The firemen told Paddy and little Meg
Their building would be the next one to go.
They were so scared, just standing there watching
And waiting for their building to burst into flames.
I just couldn’t let my boy and his fiancĂ©e become homeless.
All of their possessions were in that apartment.
You always told me I was full of hot air.
So that night, I inhaled with all my might,
And blew as hard as I could.
For one fleeting moment, I was the wind
And I shifted the direction of that fire.
The firemen were dumbfounded;
They watched as the wind shifted
And the building on the other side caught fire.
I was the one who did it; I saved my Paddy’s apartment.
When Paddy and little Meg returned to their apartment,
There wasn’t even smoke damage.
They could look out their side window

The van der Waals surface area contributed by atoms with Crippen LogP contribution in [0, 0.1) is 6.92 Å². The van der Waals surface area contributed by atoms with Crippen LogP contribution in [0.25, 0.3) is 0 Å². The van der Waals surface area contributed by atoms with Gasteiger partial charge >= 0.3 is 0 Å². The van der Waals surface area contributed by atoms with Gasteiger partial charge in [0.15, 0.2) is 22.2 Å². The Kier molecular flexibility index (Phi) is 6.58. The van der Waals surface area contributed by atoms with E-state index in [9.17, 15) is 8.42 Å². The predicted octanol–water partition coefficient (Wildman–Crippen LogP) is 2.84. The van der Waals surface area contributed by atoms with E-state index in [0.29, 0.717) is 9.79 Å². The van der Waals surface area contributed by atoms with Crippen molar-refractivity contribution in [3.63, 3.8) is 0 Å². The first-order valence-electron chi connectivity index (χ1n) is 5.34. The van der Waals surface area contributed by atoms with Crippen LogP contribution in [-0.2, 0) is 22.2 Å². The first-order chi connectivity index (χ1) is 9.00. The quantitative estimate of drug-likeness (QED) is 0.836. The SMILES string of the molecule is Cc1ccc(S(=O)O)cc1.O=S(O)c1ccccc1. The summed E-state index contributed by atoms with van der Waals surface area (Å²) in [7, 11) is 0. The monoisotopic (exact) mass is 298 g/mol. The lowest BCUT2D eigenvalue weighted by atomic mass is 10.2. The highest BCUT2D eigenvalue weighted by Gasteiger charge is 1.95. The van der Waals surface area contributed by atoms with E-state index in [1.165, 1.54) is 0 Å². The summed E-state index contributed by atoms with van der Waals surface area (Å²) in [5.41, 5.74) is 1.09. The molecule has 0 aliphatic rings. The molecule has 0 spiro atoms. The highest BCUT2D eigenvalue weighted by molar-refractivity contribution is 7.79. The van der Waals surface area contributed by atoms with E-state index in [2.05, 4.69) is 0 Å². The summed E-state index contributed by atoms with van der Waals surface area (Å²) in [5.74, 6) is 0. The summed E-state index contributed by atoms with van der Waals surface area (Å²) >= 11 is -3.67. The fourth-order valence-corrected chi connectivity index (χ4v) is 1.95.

And see the collapsed roof of the building next door.
So you see, I am up here watching over you and my babies,
Even more dedicated than when I was with you on earth.

Friday, January 18, 2013

THE WRITER'S LIFE, CELEBRATING THE COHOES FALLS with "Prayer to the Water at the Falls" by April A. Kennedy

April Kennedy, one of the members of the Cohoes Library Writing Workshop, introduces a poem about her love for the Cohoes Falls. She has been inspired by their never-ending beauty and majesty her entire life.

April is a 5th generation Cohoesier who is also the 1st Ward Councilmember on the Cohoes Common Council. Her story "Remembering Josepha" was aired on Northeast Public Radio this past Mother's Day. April is a voice artist and writer who loves to travel the world and paint with watercolors. She narrated "Over the Falls," a beautiful nine-minute video produced by the Friends of Cohoes Falls, available at the following link,